7 things You Need to Do When Your Dog is Constipated

If your dog is suffering from some intestinal blockage it can be an uncomfortable experience for the both of you. If you’re wondering what to do when your dog is constipated you’ve definitely come to the right place, we’re here to give you a quick breakdown on what can be done about it and how to do it in order to relieve the discomfort for both of you.

What You’ll Need

You’ll need to buy a few different things for the different home remedies available to treat canine constipation. Over the course of this guide you’ll probably need to acquire the following:

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    Gravity Fed Water Bowl
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    100% Canned Pumpkin
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    Cans of Wet Food
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    Apple Cider Vinegar
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    Up Their Activity Levels
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    A Reputable Veterinarian

The canned pumpkin can be replaced with nearly any high-fiber food that’s safe for dogs. Some of the recommendations for alternatives are coconut fiber and dark, leafy greens like spinach. You’ll be feeding them in the same ratio as the canned pumpkin. You can also use psyllium husk fiber, which you’ll want to add to your dog’s food in about half of the amount. 

In place of apple vinegar, you might want to consider aloe juice. This is more palatable but will also be considerably more expensive. The choice is really up to you, but if your dog has trouble with vinegar, aloe is certainly a great alternative.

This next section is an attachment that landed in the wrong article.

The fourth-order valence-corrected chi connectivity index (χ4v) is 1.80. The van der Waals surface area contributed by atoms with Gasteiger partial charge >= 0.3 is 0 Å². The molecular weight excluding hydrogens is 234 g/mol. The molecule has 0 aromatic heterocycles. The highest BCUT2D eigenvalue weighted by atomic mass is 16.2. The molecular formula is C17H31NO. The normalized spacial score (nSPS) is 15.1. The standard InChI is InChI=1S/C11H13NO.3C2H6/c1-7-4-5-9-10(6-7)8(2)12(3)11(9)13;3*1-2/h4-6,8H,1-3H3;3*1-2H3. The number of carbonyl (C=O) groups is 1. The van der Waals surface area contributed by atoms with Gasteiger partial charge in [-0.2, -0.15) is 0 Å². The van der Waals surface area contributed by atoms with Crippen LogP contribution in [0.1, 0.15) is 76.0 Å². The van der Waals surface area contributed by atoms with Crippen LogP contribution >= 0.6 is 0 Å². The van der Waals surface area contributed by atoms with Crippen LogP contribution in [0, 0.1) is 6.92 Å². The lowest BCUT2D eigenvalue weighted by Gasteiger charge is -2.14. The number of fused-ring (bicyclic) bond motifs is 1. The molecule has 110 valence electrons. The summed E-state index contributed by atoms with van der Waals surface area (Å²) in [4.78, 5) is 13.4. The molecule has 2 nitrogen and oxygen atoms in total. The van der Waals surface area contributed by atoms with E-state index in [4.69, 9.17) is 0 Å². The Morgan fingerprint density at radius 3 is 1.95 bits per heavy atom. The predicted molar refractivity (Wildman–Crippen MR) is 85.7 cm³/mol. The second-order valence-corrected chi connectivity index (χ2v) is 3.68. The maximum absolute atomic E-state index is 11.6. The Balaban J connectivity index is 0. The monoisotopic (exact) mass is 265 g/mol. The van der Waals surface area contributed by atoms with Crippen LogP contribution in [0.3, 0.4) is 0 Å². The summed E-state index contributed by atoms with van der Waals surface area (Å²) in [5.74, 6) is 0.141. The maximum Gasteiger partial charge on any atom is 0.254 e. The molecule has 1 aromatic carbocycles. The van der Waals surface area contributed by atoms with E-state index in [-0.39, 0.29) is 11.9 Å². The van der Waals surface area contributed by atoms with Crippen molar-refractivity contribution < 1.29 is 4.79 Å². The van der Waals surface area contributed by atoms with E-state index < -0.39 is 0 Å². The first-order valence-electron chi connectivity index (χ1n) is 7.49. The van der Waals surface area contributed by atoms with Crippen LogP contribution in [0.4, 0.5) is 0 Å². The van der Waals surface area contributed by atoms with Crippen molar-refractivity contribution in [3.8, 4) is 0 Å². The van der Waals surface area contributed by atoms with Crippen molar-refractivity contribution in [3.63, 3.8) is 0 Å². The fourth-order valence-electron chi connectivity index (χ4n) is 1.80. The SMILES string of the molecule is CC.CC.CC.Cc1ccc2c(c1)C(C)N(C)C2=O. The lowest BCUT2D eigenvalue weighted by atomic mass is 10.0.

If you don’t already have a good vet available, you may need one. It’s always best to have a vet whom you can trust if you have any kind of pet anyways. We’d recommend asking pet-owners you’re friendly with if you don’t, as opposed to picking one at random out of the phonebook or off of Google Maps.

Make Sure Its Constipation

The easiest way to tell your dog is constipated is if they seem to be straining while they’re trying to poop. Keep in mind that they may still produce a small amount of stool in some cases. It can be a bit harder to make sure it’s constipation with a female dog since the position will be similar to if they’re straining to pee.

Unfortunately, this means you’ll have to pay closer attention to what they’re doing. Don’t worry, though, it won’t get weird unless you make eye-contact.

Const​ipation can be caused by a wide variety of things, including eating something indigestible, a sudden change in diet, dehydration, lack of exercise, or more serious matters like tumors and intestinal diseases.

Once you’re sure your dog is constipated, take a look at the list of causes. If you’ve recently changed their food or they’re lacking water you might be able to move on past step two, but be absolutely sure as constipation can be a sign of much more serious problems than you’d assume at first.